It’s a great “go to” source for inspiration once you’ve moved past the up-front requirements to get the tool working.

8. BuzzSumo


We’ve already mentioned BuzzSumo in this list because it looks like the ContentIdeator uses BuzzSumo to deliver its results. If you like what you see from ContentIdeator, you might be inclined to bypass the middleman and go straight to the source.

BuzzSumo is a premium tool that will provide you with a variety of online titles related to any niche. Even better: it displays social share stats so that you can see the number of engagements/shares for each title.

Why is that important? Because it gives you an idea about how well a title you’re considering is likely to perform. If a similar title worked well in the past, then it’s more likely to perform well in the future.

For example, when we searched for “jewelry,” we saw this title from BuzzFeed: “19 Stunningly Weird Pieces of Anatomy Jewelry.” That’s a great option for a blog about jewelry if it hasn’t already covered the subject of anatomy jewelry. Even better: that blog post received more than 81,000 Facebook engagements.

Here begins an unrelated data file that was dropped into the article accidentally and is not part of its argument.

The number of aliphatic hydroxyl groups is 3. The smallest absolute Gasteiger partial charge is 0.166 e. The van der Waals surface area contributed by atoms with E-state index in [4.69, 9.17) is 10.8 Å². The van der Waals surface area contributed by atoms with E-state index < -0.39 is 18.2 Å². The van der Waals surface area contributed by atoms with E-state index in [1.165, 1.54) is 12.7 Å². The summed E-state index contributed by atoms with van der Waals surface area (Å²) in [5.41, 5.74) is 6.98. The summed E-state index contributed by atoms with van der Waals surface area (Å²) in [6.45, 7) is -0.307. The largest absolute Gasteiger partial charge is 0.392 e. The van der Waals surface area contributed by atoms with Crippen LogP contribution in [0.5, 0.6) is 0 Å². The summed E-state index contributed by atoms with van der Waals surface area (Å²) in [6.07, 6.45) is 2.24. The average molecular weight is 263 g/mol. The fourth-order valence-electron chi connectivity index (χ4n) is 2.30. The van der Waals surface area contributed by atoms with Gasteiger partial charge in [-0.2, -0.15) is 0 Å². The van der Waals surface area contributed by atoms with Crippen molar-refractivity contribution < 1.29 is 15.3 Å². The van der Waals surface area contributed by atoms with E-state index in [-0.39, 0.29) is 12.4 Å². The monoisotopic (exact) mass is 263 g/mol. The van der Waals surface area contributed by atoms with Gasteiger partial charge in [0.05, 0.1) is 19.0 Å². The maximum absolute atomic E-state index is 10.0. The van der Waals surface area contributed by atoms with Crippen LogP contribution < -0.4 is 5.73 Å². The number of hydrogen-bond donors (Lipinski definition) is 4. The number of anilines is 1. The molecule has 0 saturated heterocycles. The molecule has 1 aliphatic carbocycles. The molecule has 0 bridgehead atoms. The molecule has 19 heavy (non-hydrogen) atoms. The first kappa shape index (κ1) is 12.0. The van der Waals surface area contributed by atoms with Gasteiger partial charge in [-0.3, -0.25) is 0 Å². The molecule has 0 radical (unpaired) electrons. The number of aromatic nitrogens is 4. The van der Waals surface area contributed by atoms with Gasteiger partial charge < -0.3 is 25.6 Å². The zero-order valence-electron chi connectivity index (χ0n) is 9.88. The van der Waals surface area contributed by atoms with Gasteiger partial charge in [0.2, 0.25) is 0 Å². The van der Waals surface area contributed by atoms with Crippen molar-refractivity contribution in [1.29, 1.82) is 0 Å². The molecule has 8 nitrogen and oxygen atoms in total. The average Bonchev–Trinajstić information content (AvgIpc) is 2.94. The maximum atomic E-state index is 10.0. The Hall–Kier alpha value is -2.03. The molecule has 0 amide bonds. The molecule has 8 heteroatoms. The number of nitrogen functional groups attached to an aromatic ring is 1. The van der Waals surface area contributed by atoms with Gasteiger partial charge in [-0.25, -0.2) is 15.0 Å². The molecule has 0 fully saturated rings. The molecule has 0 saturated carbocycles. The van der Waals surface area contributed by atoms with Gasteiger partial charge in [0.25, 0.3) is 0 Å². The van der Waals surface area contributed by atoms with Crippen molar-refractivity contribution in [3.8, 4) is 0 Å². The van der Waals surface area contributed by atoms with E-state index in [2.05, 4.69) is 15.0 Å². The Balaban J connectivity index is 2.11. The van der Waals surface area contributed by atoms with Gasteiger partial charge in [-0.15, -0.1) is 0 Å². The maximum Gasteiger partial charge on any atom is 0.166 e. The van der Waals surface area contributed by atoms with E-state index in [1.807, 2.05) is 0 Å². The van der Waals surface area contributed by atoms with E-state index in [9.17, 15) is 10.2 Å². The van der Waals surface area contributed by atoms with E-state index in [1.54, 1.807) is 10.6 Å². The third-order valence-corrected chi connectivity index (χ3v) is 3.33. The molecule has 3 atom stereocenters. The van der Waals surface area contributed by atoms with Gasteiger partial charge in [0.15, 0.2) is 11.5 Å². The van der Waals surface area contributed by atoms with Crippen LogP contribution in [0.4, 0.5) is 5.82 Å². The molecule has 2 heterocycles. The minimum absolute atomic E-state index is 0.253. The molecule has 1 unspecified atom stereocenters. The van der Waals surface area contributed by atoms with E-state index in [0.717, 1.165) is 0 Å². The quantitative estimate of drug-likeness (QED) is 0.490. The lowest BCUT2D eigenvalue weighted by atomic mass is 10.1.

Of course, the downside to BuzzSumo is that it costs money. However, if you take your content marketing seriously, then you might find it’s worth the investment.

Right now, the cheapest BuzzSumo plan is offered at $99 per month. If you find that too pricey, have another look at the ContentIdeator plan offered at $29 per month.

9. Tweak Your Biz Title Generator

Tweak Your Biz Title Generator
If you’re tired of some of the other title generators that force you to click a button repeatedly until you get a title you like, then have a look at the Tweak Your Biz Title Generator.

To use the tool, just enter your subject or niche, click the big, fat “Submit!” button and you’ll receive countless titles on one page.